School is a phase of life that takes you into the future. You’ll be going to classes that don’t seem to make sense and doing homework that doesn’t seem to have any purpose. For some of you, people might be asking you about college or university and great future plans. The best thing for you to do before you walk into that big crowded building is to just relax. Do your best and the rest will come.

Everywhere you look someone is telling you to get ready to go back to school. Stores are urging you to come get your supplies and new clothes. Parents are reminding you to get your bus passes and clean out your closet. Websites post lists for you to read through and check off before the first day of class. This list is different. This is the back to school list just for kids.

1) Did you do everything that you wanted to do this summer?

Think back to before summer break. Is there an activity you planned on doing? Is there a hobby you wanted to spend more time on? How about a friend you wanted to see during the holidays? Did you hope to arrange a treasure hunt or put new wheels on your skateboard? Think hard—then act. There is still time to take care of that one great idea.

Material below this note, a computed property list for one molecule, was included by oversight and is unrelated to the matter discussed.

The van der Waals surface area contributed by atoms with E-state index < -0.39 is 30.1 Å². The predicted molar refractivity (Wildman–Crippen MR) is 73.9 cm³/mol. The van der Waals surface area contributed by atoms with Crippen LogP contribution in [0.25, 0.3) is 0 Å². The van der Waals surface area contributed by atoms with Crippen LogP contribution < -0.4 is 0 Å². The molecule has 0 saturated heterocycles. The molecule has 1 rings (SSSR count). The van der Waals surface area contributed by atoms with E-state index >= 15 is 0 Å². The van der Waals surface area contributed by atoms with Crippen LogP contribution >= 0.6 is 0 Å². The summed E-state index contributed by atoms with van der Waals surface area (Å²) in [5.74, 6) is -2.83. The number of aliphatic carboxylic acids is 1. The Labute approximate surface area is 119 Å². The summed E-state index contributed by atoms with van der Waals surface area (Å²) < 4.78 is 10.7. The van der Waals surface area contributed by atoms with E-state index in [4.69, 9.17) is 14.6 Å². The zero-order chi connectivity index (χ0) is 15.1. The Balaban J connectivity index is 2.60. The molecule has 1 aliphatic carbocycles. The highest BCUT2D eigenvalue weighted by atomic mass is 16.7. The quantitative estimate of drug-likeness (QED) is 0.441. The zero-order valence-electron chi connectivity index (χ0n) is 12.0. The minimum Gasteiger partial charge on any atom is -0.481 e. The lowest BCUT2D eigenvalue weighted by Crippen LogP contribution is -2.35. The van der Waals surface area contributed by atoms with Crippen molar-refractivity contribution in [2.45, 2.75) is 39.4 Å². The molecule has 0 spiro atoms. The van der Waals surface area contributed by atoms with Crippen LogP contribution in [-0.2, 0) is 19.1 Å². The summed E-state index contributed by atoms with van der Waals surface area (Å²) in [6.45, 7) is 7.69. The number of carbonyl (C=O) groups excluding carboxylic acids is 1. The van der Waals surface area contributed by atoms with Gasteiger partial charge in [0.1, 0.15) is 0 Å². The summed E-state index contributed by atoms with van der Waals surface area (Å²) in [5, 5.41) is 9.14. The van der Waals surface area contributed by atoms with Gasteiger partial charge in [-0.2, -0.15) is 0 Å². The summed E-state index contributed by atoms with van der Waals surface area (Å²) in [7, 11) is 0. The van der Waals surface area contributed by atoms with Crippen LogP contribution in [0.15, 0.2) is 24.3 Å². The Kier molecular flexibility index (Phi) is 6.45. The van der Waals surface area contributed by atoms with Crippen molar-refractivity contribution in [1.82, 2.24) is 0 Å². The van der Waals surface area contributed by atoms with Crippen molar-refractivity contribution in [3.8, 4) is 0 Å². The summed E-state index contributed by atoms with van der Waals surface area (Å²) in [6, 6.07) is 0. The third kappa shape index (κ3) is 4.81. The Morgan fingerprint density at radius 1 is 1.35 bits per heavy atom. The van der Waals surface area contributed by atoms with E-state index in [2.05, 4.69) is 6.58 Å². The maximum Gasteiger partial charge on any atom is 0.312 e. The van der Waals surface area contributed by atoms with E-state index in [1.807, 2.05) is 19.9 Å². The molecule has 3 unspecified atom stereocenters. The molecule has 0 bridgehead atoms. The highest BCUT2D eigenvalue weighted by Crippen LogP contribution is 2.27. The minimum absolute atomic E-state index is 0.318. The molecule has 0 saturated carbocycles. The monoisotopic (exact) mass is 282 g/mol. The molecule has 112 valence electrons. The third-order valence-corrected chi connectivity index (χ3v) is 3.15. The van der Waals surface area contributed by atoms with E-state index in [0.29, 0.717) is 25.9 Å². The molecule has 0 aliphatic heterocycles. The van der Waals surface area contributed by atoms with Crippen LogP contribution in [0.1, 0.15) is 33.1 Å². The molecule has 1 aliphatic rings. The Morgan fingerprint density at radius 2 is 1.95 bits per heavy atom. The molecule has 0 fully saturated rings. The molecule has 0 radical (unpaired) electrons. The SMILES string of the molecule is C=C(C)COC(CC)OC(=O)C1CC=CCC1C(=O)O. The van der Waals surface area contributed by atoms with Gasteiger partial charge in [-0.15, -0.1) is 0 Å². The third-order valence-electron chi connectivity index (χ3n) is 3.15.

2) You’ve grown up a little over the summer—so should your personal space.

Take a minute and think about your room, your desk and even the posters on your wall. Go through your clothes and try them on. Jeans and shirts that don’t fit should go in a pile to give to your Mom or Dad. Do the same with your action figures, your posters, the cool stuff you have on your desk.

Looking through your personal space and seeing what “doesn’t fit anymore” will show you how much a life can change in a couple short months.

3) Now, do some house cleaning on your social media.

Many people–and that includes kids–are going through their settings. They are cutting out “friends” from the people they really know from actual flesh-and-blood life. Many recommend taking a good, long look at your privacy settings.

Make sure that when you post a personal detail, only real human beings that you know can see what you’ve written. A good rule of thumb is: Would you feel okay hanging alone in your room with this person? If the answer is, “Geez, I dunno,” then think hard about giving that person a look inside your life.